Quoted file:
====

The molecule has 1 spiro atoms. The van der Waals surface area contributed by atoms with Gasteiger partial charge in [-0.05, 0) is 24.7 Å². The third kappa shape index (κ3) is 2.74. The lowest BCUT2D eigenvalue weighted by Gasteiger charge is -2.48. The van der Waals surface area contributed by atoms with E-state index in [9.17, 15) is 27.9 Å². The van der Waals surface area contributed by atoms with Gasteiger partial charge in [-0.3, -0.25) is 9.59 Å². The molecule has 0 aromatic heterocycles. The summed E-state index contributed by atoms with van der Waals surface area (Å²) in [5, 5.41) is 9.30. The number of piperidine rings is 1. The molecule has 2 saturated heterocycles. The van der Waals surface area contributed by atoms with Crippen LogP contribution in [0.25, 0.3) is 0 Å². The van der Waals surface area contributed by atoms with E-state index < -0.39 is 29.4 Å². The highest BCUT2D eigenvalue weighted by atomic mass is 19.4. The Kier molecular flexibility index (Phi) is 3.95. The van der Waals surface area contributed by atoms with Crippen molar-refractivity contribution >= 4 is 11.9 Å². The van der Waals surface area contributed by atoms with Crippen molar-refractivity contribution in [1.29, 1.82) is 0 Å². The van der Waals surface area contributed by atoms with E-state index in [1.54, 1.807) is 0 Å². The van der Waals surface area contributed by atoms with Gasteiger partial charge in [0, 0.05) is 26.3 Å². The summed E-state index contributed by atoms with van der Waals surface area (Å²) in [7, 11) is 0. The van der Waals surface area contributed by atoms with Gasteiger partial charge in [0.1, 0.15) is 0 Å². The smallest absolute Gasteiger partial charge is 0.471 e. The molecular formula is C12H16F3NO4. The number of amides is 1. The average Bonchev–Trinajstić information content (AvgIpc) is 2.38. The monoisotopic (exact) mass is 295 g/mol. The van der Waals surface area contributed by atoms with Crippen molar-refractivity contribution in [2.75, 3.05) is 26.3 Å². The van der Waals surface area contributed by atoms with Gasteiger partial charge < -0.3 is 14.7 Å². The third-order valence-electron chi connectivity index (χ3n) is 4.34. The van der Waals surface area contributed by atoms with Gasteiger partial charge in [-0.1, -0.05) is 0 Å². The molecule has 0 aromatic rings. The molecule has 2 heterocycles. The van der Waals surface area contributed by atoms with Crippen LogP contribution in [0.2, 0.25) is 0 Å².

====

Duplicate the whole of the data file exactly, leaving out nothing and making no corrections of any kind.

The molecule has 1 spiro atoms. The van der Waals surface area contributed by atoms with Gasteiger partial charge in [-0.05, 0) is 24.7 Å². The third kappa shape index (κ3) is 2.74. The lowest BCUT2D eigenvalue weighted by Gasteiger charge is -2.48. The van der Waals surface area contributed by atoms with E-state index in [9.17, 15) is 27.9 Å². The van der Waals surface area contributed by atoms with Gasteiger partial charge in [-0.3, -0.25) is 9.59 Å². The molecule has 0 aromatic heterocycles. The summed E-state index contributed by atoms with van der Waals surface area (Å²) in [5, 5.41) is 9.30. The number of piperidine rings is 1. The molecule has 2 saturated heterocycles. The van der Waals surface area contributed by atoms with Crippen LogP contribution in [0.25, 0.3) is 0 Å². The van der Waals surface area contributed by atoms with E-state index < -0.39 is 29.4 Å². The highest BCUT2D eigenvalue weighted by atomic mass is 19.4. The Kier molecular flexibility index (Phi) is 3.95. The van der Waals surface area contributed by atoms with Crippen molar-refractivity contribution >= 4 is 11.9 Å². The van der Waals surface area contributed by atoms with Crippen molar-refractivity contribution in [1.29, 1.82) is 0 Å². The van der Waals surface area contributed by atoms with E-state index in [1.54, 1.807) is 0 Å². The van der Waals surface area contributed by atoms with Gasteiger partial charge in [0, 0.05) is 26.3 Å². The summed E-state index contributed by atoms with van der Waals surface area (Å²) in [7, 11) is 0. The van der Waals surface area contributed by atoms with Gasteiger partial charge in [0.1, 0.15) is 0 Å². The smallest absolute Gasteiger partial charge is 0.471 e. The molecular formula is C12H16F3NO4. The number of amides is 1. The average Bonchev–Trinajstić information content (AvgIpc) is 2.38. The monoisotopic (exact) mass is 295 g/mol. The van der Waals surface area contributed by atoms with Crippen molar-refractivity contribution in [2.75, 3.05) is 26.3 Å². The van der Waals surface area contributed by atoms with Gasteiger partial charge < -0.3 is 14.7 Å². The third-order valence-electron chi connectivity index (χ3n) is 4.34. The van der Waals surface area contributed by atoms with Gasteiger partial charge in [-0.1, -0.05) is 0 Å². The molecule has 0 aromatic rings. The molecule has 2 heterocycles. The van der Waals surface area contributed by atoms with Crippen LogP contribution in [0.2, 0.25) is 0 Å².